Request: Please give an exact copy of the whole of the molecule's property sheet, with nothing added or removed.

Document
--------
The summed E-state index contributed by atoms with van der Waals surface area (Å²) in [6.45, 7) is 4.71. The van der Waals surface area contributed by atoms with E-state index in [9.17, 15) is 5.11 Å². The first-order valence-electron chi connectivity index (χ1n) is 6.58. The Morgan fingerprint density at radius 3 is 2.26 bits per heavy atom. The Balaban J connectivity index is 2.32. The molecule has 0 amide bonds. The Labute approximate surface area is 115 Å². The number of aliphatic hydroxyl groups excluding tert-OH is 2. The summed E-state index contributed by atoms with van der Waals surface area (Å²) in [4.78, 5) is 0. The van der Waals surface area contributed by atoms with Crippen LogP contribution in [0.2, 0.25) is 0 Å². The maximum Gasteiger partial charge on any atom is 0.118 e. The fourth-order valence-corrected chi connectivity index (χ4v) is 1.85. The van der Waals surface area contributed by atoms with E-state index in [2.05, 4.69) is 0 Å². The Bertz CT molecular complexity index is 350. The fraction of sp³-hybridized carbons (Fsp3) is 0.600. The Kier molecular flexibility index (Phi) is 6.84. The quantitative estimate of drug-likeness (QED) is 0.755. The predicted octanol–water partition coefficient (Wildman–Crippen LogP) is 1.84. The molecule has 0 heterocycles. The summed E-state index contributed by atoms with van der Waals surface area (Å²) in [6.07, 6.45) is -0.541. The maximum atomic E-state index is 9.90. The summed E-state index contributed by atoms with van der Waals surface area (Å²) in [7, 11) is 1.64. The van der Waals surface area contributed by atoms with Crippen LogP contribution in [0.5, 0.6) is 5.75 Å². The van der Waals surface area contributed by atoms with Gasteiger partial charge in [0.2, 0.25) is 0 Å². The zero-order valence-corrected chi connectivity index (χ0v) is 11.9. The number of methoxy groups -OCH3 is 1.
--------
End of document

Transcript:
The summed E-state index contributed by atoms with van der Waals surface area (Å²) in [6.45, 7) is 4.71. The van der Waals surface area contributed by atoms with E-state index in [9.17, 15) is 5.11 Å². The first-order valence-electron chi connectivity index (χ1n) is 6.58. The Morgan fingerprint density at radius 3 is 2.26 bits per heavy atom. The Balaban J connectivity index is 2.32. The molecule has 0 amide bonds. The Labute approximate surface area is 115 Å². The number of aliphatic hydroxyl groups excluding tert-OH is 2. The summed E-state index contributed by atoms with van der Waals surface area (Å²) in [4.78, 5) is 0. The van der Waals surface area contributed by atoms with Crippen LogP contribution in [0.2, 0.25) is 0 Å². The maximum Gasteiger partial charge on any atom is 0.118 e. The fourth-order valence-corrected chi connectivity index (χ4v) is 1.85. The van der Waals surface area contributed by atoms with E-state index in [2.05, 4.69) is 0 Å². The Bertz CT molecular complexity index is 350. The fraction of sp³-hybridized carbons (Fsp3) is 0.600. The Kier molecular flexibility index (Phi) is 6.84. The quantitative estimate of drug-likeness (QED) is 0.755. The predicted octanol–water partition coefficient (Wildman–Crippen LogP) is 1.84. The molecule has 0 heterocycles. The summed E-state index contributed by atoms with van der Waals surface area (Å²) in [6.07, 6.45) is -0.541. The maximum atomic E-state index is 9.90. The summed E-state index contributed by atoms with van der Waals surface area (Å²) in [7, 11) is 1.64. The van der Waals surface area contributed by atoms with Crippen LogP contribution in [0.5, 0.6) is 5.75 Å². The van der Waals surface area contributed by atoms with Gasteiger partial charge in [0.2, 0.25) is 0 Å². The zero-order valence-corrected chi connectivity index (χ0v) is 11.9. The number of methoxy groups -OCH3 is 1.